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Monitoring and Maintenance

Effective follow-up and regular monitoring by the entire veterinary team are critical components of a successful weight loss program. Consider some of the following points:

  • Train the veterinary team to provide consistent information about diet and feeding for each life stage.
  • Implement multimodal client reminder systems (e.g., postcards, phone calls, e-mails).
  • Designate specific team members for client support and followup encouragement.
  • Provide or recommend that clients participate in group programs (e.g., dog walking groups, agility clubs).

Once a program has been initiated, contact the client after the first week as many get discouraged with concerns such as food refusal and begging behaviors that are best addressed early on. Provide clinical support from team members via frequent phone calls between weight checks. Identify and address obstacles and client concerns, satisfaction, or frustrations with the program.

Follow up with the client either by telephone or an office visit q 2 wk until the desired rate of weight loss is established. Monitor the patient monthly until the ideal weight has been reached and has stabilized on a long-term maintenance program.

Suggested Follow-up Procedure
Consider some of the following suggestions when following up with the patient and clients:

  • Ask open-ended questions to solicit client observations and concerns. Provide positive reinforcement.
  • Record BW, MCS, and BCS. It may be useful to show the client measurements of either girth or abdominal circumference to emphasize losses.
  • Take a picture of the patient. Create a chart to monitor and show progress.
  • Calculate the rate of weight loss using the calculation:
    • %weight loss/wk = (amount of loss since last visit/weight at last visit x 100/number of wk since last weight measurement)
    • The desired rate of weight loss in dogs is 1–2%/wk, and in cats is 0.5–2%/wk.
    • Modify the rate of weight loss in growing pets < 1 yr of age (see previous comments about feeding for growth). Depending on patient age, the focus may be to slow weight gain rather than to cause weight loss.
    • Anticipate a possible slower rate of weight loss in patients with a comorbid condition (such as hyperadrenocorticism or hypothyroidism) either until or unless the primary disease is addressed.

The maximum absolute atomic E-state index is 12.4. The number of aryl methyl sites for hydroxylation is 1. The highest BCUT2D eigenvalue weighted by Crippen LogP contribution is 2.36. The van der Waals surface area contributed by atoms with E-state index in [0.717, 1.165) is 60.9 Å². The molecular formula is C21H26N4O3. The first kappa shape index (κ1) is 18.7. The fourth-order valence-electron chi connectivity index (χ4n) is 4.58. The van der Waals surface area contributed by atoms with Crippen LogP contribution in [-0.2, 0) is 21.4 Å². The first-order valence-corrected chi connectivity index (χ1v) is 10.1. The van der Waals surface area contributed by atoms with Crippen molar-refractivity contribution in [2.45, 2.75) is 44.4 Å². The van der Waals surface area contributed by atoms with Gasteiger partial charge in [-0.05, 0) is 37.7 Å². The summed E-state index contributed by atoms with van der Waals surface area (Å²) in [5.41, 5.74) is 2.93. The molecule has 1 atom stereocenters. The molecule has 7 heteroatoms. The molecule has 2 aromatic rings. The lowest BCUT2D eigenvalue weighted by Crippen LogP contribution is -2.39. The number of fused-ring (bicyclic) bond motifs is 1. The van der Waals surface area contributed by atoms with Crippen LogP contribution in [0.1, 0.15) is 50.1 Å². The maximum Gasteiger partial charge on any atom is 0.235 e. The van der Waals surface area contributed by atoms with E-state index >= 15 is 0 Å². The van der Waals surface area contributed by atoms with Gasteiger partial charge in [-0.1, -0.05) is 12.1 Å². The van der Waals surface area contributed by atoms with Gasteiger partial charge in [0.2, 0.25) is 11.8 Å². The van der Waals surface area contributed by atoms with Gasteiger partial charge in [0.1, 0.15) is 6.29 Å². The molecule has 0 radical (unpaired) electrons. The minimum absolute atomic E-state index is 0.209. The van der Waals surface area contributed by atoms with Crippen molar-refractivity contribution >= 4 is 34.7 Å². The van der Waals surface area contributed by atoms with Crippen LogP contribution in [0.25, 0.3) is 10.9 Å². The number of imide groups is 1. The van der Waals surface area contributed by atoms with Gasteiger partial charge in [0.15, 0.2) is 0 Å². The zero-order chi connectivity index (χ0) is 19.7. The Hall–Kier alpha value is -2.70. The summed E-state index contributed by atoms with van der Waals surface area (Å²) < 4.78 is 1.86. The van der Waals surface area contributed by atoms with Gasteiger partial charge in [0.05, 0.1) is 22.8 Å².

• If MCS decreases, confirm adequate protein intake and evaluate the patient for either too-rapid weight loss or a comorbid condition that intensifies catabolism (e.g., diabetes, renal disease, hyperthyroidism), and adjust intake to reduce the rate of weight loss.
  • If the desired weight loss is achieved, congratulate the client and identify the next target weight.
  • If weight loss is greater than the above-described desired rates, increase calories by 10% and monitor response.

Reassess if Weight Loss Is Insufficient
If the desired weight loss is less than the above-described desired rates, consider the following:

  • Evaluate either adherence or other influences that may have tempered results and suggest alternatives.
  • If adherence is verified and there is no evidence of risk, reduce calories by 10–20% and/or change activity recommendations and identify the next benchmark.
    • In the authors’ experience, to achieve weight loss, most patients can tolerate caloric restriction as low as 60% of RER of ideal BW without adverse clinical signs.64,65 Warn clients that that approach will likely differ from feeding instructions on the label.
    • More aggressive caloric restriction (< 60% RER) increases the risk of nutritional deficiencies and undesirable pet behavior that will test the client’s commitment and adherence. Both commercial and therapeutic diets may lack adequate levels of essential nutrients at that level of caloric restriction. Cats may also have increased risk of hepatic lipidosis.
    • Consult with or refer to a board-certified veterinary nutritionist for clients with pets requiring < 60% RER to achieve weight loss.
  • Schedule the next weight check or telephone follow-up.

Maintain Weight Loss Once Goals Are Achieved
Once the pet has reached its ideal BW, careful monitoring is essential to avoid weight regain. Some pets may have a propensity to quickly regain excess BW after a period of weight loss if healthy lifestyle habits are not continued.

Selection of a diet for BW maintenance is based on the pet’s metabolic needs and client preferences, but during maintenance many pets still require relatively low caloric intake.40 When faced with caloric restriction, some pets’ metabolism may reset at a lower rate and, thus, they may require greater caloric restriction than expected after the ideal BW has been achieved.66 Some pets may plateau at an ideal BW and require no change in intake from that used during the weight loss program for weight maintenance going forward.

If the patient is still losing weight once the ideal BW is achieved, increase caloric intake by 10% to change from weight loss to weight maintenance. Monitor q 2 wk until stable BW is achieved then monitor monthly to make sure ideal BW is being maintained, making adjustments if necessary. It may take several monthly recheck exams to determine appropriate maintenance energy requirements.

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